Government officials are considering the introduction of a bovine electronic identification scheme that could spell the end of cattle passports.
The potential role and cost of bovine EID is being discussed by a DEFRA stakeholders group in the hope that it would benefit the sector and reduce the risks associated with manually recording cattle movements.
Although farmers resisted the introduction of individual recording and EID in sheep, proponents argue there are big advantages for cattle, especially as dairy and beef animals are already individually identified and movement recorded.
An electronic identifier attached to each animal could prove to be much better than the current system of a bar-coded paper passport, said Alastair Sneddon, chairman of the Livestock Auctioneers Association.
Farmers in several overseas countries, including Australia, were already using EID to exploit a broad range of parentage and performance data to develop better genetic evaluations, particularly for beef production.
“Bovine EID could offer real benefits,” said Mr Sneddon. “It could also be used by producers as a management tool for milk recording and feeding, as well as capturing breeding data, health status and carcass weight and grading.”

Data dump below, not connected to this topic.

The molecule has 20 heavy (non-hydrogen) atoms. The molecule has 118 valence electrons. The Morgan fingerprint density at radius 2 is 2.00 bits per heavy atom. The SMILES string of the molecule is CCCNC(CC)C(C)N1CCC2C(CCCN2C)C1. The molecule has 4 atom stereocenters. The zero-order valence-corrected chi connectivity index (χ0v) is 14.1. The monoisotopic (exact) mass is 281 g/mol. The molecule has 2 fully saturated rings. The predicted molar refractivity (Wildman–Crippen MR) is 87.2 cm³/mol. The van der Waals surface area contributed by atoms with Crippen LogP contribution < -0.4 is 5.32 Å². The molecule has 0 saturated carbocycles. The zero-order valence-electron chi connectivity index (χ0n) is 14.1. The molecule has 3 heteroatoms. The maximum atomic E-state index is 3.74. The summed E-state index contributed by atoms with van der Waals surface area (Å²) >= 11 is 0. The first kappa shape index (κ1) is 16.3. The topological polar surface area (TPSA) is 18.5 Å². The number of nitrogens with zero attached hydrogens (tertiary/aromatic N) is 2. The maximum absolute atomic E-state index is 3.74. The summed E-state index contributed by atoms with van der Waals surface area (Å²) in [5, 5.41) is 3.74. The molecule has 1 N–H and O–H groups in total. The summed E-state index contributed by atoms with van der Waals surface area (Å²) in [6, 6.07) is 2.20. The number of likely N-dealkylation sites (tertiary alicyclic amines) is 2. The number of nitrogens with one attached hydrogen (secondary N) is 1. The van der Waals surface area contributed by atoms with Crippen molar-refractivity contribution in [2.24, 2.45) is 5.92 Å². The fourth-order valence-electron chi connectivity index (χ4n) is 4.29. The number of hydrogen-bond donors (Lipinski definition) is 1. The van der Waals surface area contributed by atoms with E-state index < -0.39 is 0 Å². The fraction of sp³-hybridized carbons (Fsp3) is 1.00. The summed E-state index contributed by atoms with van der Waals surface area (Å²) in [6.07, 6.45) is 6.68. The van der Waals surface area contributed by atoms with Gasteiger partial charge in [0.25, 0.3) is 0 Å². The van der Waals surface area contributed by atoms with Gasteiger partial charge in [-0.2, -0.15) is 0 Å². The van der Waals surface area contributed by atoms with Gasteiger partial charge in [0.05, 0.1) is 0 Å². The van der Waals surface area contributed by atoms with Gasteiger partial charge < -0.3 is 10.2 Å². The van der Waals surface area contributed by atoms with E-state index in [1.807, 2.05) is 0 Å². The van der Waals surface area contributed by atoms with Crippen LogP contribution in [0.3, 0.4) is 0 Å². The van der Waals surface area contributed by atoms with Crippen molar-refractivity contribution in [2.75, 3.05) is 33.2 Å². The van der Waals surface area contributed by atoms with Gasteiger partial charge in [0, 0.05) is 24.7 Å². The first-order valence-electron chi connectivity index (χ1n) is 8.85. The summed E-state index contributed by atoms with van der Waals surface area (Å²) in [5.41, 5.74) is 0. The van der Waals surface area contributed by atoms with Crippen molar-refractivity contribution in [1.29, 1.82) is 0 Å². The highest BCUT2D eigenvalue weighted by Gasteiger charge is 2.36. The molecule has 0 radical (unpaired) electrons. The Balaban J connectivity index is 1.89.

All farmers would have to adopt bovine EID within two or three years if all the advantages and efficiencies were to be realised, said Mr Sneddon. There would also have to be “buy-in” from all sectors, he added.
A major stumbling block is the need for an effective central database, according to Kim-Marie Haywood, director of the National Beef Association. “We support the idea, but we do have some caveats,” she said.
Any database must be easily accessible, especially for those farmers who currently lacked adequate internet access. An EID scheme should also be introduced on a voluntary basis, before it was made mandatory.
Introduction of bovine EID is believed unlikely before 2012. A DEFRA spokesman said talks were still at the scoping stage, with no firm commitment or timeline for implementation. Further talks are expected later this year.
“There are currently no EU requirements for bovine EID, but we are awaiting formal proposals from the commission,” said the spokesman. “DEFRA has no plans to unilaterally introduce bovine EID without a European mandate.”